The Abbe Museum continued its partnership with Acadia National Park and Dawnland, LLC in 2016 to offer the popular Cultural Connections in the Park program series. Through advanced survey techniques, we know that visitors have a richer experience when they have the opportunity to meet and connect with Wabanaki people. During those educational moments, they engage in the learning more deeply and develop lasting memories that inform their future interactions with diverse backgrounds and cultures. 

This year’s Cultural Connections in the Park program series featured a total of 12 programs that covered a wide range of cultural demonstrations and performances and attracted more than 1,800 attendees to park locations including the Jordan Pond House, Sieur de Monts, and Cadillac Mountain. The following list offers a summary of each program activity.

The Burnurwurbskek Singers kicked off the Cultural Connections in the Park season by hosting their powwow drum on the summit of Cadillac Mountain. This Penobscot group from Indian Island has been performing traditional Wabanaki songs for audiences across Maine and other states for many years. This performance on top of Wapuwoc, or the “white mountain of the first light,” is a cultural demonstration that is always a huge hit. 

Gabriel Frey, Passamaquoddy, comes from a long line of fancy and utility basketmakers. He uses his family’s traditional knowledge and style to create beautifully woven, sturdily built utility baskets that can be used for a variety of purposes. Gabriel demonstrated the labor-intensive process of preparing ash and offered firsthand how his beautiful and functional art is created.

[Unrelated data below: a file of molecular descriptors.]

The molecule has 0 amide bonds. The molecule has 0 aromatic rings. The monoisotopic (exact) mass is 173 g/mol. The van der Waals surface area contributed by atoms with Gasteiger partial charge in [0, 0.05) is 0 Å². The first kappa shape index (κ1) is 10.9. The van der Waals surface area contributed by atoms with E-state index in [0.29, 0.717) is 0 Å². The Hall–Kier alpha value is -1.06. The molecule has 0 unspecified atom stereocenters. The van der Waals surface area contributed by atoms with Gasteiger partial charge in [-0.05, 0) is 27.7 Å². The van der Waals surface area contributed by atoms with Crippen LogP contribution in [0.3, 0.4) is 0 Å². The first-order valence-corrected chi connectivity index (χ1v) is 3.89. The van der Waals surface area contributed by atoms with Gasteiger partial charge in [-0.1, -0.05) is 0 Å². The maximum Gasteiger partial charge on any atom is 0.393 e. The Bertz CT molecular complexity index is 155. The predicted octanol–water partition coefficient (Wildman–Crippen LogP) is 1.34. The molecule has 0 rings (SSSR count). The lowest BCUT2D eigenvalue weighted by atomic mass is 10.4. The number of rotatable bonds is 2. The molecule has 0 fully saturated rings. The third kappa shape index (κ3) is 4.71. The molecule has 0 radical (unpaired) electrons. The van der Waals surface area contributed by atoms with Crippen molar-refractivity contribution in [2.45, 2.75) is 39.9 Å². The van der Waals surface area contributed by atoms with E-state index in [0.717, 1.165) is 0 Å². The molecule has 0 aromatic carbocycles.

John Dennis of the Eskasoni Mi’kmaw Nation is truly a keeper of tradition. A musician and storyteller, John entranced visitors with songs from his hand drum and stories and teachings he has learned throughout his life. John loves talking to the public and answering questions about Mi’kmaq culture and traditions. People of all ages were drawn to John’s demonstration and many stayed for the entire duration of the day.

Passamaquoddy basketmaker Gerald “Butch” Jacobs is not only a master of the fine skills required to weave brown ash baskets but a master of preparing this labor-intensive material. Pounding the raw log with the blunt side of an ax, Butch demonstrated how to separate the growth rings of the tree and how to split and scrape them until they become the smooth, shiny, beautiful strips of ash used to create baskets. This program was a wonderful opportunity to catch a glimpse of the basketweaving process, from preparing the materials to the finished product.

Sarah Sockbeson is one of several young basketmakers who take Wabanaki traditions to a new level with their contemporary styles. A member of the Penobscot Indian Nation, Sarah is known for her vivid color combinations and beautiful landscape paintings. An experienced presenter, she demonstrated the various steps within her artistic process.

Eldon Hanning, a member of the Aroostook Band of Micmac Indians, is well known for his utility baskets and is regarded as a master of ash preparation. He demonstrated the traditional Micmac method of pounding and splitting ash, which differs greatly from the techniques of the Penobscot and Passamaquoddy ash-pounders. Visitors were drawn to the sound of ash pounding at the Jordan Pond House and asked Eldon many questions about the traditions of baskets and how he picks the materials in the forests. A board member of the Maine Indian Basketmakers Alliance, Eldon has taught hundreds of members of each of the Wabanaki tribes how to weave potato baskets—a basket which the Wabanaki are well known for.